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Alongside news that the air freight market has contracted by 3.5% so far this year, Lufthansa Cargo has announced a major shift in its fleet.

The German carrier is to upgrade its fleet with two new 777 freighters and withdraw all its MD-11Fs within the next year – a process faster than had been anticipated.

The new aircraft will be delivered next year, to be based in Frankfurt, while the remaining ten MD-11Fs will be withdrawn by the end of next year.

“We are investing in maximum reliability and significantly lower emissions,” said Peter Gerber, chief executive. “The modernisation of our fleet is the biggest contribution we can make to the future in the short term.”

The carrier said the 777 freighters would be able to fly the same volume of cargo with fewer aircraft movements. And the 777 is 20% more efficient than the MD-11Fs and emits less CO2.

“Overall, Lufthansa Cargo’s customers will have the same freighter capacity at their disposal at the end of the rollover as they had at the beginning, when 18 MD-11Fs were in operation for Lufthansa’s cargo arm,” added Mr Gerber.

Lufthansa Cargo will also have access to AeroLogic’s four 777Fs.

The Lufthansa Group, which has been forced to cancel 1,300 fights today and tomorrow due to a cabin crew strike, added that it would cut costs at subsidiary Austrian to save €90m by the end of 2021, which would include some 700 to 800 job cuts. It also plans to change the route network at Brussels Airlines and standardise its fleet.

News of the fleet changes came as IATA verified that the cargo market in September remained weak, with freight tonne km down 4.5% year on year, while capacity was up 2.1%.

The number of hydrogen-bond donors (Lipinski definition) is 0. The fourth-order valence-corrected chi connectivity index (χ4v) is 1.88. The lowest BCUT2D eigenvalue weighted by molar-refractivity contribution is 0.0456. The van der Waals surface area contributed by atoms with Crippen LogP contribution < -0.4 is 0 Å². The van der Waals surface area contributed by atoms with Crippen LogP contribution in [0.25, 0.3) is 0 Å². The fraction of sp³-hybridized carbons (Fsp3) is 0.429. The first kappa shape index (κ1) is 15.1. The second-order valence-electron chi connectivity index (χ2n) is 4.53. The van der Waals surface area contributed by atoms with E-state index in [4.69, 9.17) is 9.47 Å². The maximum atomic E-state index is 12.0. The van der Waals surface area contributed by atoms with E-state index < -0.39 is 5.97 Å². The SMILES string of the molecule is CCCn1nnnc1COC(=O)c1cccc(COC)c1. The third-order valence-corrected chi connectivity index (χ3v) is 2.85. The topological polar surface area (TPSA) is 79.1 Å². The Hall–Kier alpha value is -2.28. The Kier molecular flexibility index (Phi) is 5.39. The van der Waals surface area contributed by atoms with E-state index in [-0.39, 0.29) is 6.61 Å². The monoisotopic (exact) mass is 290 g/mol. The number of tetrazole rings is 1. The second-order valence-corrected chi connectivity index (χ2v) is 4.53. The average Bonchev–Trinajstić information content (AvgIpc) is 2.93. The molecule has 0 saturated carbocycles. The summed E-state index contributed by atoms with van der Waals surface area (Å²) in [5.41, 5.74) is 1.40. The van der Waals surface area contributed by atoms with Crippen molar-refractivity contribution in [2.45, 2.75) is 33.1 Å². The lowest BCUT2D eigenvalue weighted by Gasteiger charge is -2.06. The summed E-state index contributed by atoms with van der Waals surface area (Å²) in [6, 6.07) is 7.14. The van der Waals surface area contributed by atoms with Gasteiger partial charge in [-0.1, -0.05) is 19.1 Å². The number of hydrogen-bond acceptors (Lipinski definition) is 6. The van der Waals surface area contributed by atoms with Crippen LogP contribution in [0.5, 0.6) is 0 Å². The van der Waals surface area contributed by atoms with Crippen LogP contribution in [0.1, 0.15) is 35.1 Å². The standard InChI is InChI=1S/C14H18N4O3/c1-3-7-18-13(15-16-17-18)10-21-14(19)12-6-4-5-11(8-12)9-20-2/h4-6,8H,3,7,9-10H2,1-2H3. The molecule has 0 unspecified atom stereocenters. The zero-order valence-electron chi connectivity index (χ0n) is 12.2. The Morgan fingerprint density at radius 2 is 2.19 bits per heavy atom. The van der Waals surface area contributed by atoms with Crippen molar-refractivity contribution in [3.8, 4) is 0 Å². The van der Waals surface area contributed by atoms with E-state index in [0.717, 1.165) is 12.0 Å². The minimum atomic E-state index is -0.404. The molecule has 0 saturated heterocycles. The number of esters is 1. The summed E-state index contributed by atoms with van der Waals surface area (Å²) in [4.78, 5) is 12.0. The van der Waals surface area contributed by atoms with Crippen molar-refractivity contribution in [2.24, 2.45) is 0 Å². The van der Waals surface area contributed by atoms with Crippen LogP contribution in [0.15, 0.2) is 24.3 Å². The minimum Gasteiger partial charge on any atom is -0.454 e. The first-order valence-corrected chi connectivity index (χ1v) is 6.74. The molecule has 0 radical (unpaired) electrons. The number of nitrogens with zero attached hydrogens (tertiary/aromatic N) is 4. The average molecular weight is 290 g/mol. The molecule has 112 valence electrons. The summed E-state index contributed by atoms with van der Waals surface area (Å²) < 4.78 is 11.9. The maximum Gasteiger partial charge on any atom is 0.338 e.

However slight, though, there was some room for optimism.

IATA said that, “notwithstanding the ongoing weakness in the year-on-year (and year-to-date) growth outcome, removing the regular seasonal volatility in the monthly data gives a different perspective to recent developments. It clearly illustrates the fact that most of the decline in air freight volumes occurred in late 2018 and early 2019, with the downward trend having plateaued since that time.

“If the current trend is continued in the monthly outcomes, the year-on-year growth rate will return to positive territory in the early part of next year.”

But it also pointed to global uncertainties, in particular trade tariffs and continued negative figures in the export orders component of the Purchasing Managers’ Index.

“Trade volumes have been declining in year-on-year terms for the past three months across both advanced and emerging economies, with the latter having been particularly impacted,” it said. You can see the full report, with regional analysis, here.

In slightly more upbeat news, Virgin Australia is adding Tokyo-Haneda to its network in March. Marketed by Virgin Atlantic Cargo, the carrier will operate a daily A330 from Brisbane. However, Virgin Australia will be suspending its Hong Kong-Melbourne route in February, owing to soft passenger demand.

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